Favorite odds and ends from today's news:
A NYT story on passalong pr (my term). It goes like this. Coal producers and power companies have a trade group that hires a lobbying firm that hires a different lobbying firm that has a brainiac staffer who sends fake letters to lawmakers pretending that they're from nonprofit groups opposed to climate change laws. The brainiac gets fired, we're told, thus absolving anyone else of responsibility. So you pr guys out there, remember to hire someone to hire someone who then gets some low-level schmuck to fake stuff and then fall on his or her sword. Plausible deniability is a wonderful thing, especially when you make stuff up in order to persuade people.
More PR -- Kinda
PR, or lobbying, or trying to influence opinion, whatever it's called there's also a good story about pharmaceutical company hiring ghostwriters to gin up fake research reviews to say good things about their hormone replacement therapy. This is about as bad as it gets in academe, faking research or at least faking a review of the research. It came out as part of a lawsuit.
Third Person Effect and Driving While Yakking
Summit coming soon on driving while distracted, the new phrase to describe talking or texting on that annoying cell phone while trying not to kill someone while driving.
So how the heck do I work the third-person effect in all this? First, a brief definition: The third-person effect means we think media content doesn't affect us, but it does affect others. In a way this is reported in a story today about the potential of new laws aimed to stopping people from driving while, yup, distracted. Deep in the story, a survey by AAA that found "58 percent of drivers consider other motorists talking on a cellphone to be a very serious threat" and 87 percent think texting is dangerous. But ... and here's the third-person ... 67 percent said they had yakked on a phone while driving, and 21 percent had texted. Sheesh. To summarize, do as I say, not as I do.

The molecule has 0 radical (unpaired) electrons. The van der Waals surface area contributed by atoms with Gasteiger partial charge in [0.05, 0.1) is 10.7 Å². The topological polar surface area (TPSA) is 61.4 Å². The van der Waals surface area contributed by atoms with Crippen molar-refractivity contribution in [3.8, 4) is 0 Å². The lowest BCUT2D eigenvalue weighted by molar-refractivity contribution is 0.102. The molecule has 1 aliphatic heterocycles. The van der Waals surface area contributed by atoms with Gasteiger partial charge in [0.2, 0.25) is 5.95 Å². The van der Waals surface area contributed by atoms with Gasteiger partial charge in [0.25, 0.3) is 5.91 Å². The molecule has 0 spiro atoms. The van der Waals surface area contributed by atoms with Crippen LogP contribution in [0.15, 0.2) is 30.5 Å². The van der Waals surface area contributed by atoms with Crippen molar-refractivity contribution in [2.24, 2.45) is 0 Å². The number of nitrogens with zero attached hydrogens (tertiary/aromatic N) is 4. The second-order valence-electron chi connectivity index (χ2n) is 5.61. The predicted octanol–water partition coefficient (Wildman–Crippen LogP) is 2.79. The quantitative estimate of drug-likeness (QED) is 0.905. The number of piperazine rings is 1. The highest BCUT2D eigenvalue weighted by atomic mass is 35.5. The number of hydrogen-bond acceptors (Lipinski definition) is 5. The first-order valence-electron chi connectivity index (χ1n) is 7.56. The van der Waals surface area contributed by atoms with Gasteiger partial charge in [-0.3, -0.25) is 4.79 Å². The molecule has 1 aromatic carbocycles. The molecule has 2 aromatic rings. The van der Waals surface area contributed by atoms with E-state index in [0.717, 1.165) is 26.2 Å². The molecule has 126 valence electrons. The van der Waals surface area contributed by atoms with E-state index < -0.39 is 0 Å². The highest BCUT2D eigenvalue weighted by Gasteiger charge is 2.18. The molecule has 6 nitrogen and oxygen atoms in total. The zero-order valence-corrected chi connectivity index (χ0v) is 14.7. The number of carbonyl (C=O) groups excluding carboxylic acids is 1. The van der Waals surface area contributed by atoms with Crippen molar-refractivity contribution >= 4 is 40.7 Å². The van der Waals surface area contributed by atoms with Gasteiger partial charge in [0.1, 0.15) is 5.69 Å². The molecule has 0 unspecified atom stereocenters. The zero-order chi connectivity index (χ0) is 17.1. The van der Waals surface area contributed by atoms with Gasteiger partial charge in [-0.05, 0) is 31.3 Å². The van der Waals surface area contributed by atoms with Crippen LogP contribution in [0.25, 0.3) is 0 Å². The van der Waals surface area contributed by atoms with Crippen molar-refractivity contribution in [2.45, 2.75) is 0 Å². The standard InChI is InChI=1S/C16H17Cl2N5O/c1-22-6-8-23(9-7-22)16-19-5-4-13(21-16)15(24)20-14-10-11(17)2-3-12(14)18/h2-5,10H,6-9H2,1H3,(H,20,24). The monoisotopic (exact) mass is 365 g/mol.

A Story NOT from the NYTimes
Okay, the stuff above was drawn from today's NYTimes so I feel obligated to draw something from another source just so I can pretend I'm a balanced, reasoned, Renaissance kind of guy. In this one, it kinda sums up the military's relationship with social networking. This piece here says that while the Marines have banned Twitter and Facebook and other sites for one year, the chairman of the Joint Chiefs will continue to Tweet, thank you very much. Wall Street Journal version here. Below, a video version of the story: